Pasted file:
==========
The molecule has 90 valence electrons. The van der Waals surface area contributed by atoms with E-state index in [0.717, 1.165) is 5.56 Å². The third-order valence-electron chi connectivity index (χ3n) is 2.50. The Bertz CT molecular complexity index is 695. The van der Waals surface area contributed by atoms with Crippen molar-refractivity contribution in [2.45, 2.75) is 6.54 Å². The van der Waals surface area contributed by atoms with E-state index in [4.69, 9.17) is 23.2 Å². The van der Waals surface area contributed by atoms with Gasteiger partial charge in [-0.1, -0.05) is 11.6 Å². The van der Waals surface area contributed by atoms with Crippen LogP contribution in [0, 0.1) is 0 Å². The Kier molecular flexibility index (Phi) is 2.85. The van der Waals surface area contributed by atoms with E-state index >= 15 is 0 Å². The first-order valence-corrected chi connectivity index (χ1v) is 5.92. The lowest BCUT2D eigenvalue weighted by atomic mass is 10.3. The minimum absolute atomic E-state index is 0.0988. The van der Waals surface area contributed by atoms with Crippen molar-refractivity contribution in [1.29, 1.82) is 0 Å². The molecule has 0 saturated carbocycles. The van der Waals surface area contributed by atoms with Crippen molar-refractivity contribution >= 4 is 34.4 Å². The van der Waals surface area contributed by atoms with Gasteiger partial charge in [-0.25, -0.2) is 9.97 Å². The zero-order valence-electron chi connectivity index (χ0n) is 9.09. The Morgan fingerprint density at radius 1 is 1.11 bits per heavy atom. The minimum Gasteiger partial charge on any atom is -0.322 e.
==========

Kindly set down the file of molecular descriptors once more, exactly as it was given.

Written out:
The molecule has 90 valence electrons. The van der Waals surface area contributed by atoms with E-state index in [0.717, 1.165) is 5.56 Å². The third-order valence-electron chi connectivity index (χ3n) is 2.50. The Bertz CT molecular complexity index is 695. The van der Waals surface area contributed by atoms with Crippen molar-refractivity contribution in [2.45, 2.75) is 6.54 Å². The van der Waals surface area contributed by atoms with E-state index in [4.69, 9.17) is 23.2 Å². The van der Waals surface area contributed by atoms with Gasteiger partial charge in [-0.1, -0.05) is 11.6 Å². The van der Waals surface area contributed by atoms with Crippen LogP contribution in [0, 0.1) is 0 Å². The Kier molecular flexibility index (Phi) is 2.85. The van der Waals surface area contributed by atoms with E-state index >= 15 is 0 Å². The first-order valence-corrected chi connectivity index (χ1v) is 5.92. The lowest BCUT2D eigenvalue weighted by atomic mass is 10.3. The minimum absolute atomic E-state index is 0.0988. The van der Waals surface area contributed by atoms with Crippen molar-refractivity contribution in [1.29, 1.82) is 0 Å². The molecule has 0 saturated carbocycles. The van der Waals surface area contributed by atoms with Crippen molar-refractivity contribution >= 4 is 34.4 Å². The van der Waals surface area contributed by atoms with Gasteiger partial charge in [-0.25, -0.2) is 9.97 Å². The zero-order valence-electron chi connectivity index (χ0n) is 9.09. The Morgan fingerprint density at radius 1 is 1.11 bits per heavy atom. The minimum Gasteiger partial charge on any atom is -0.322 e.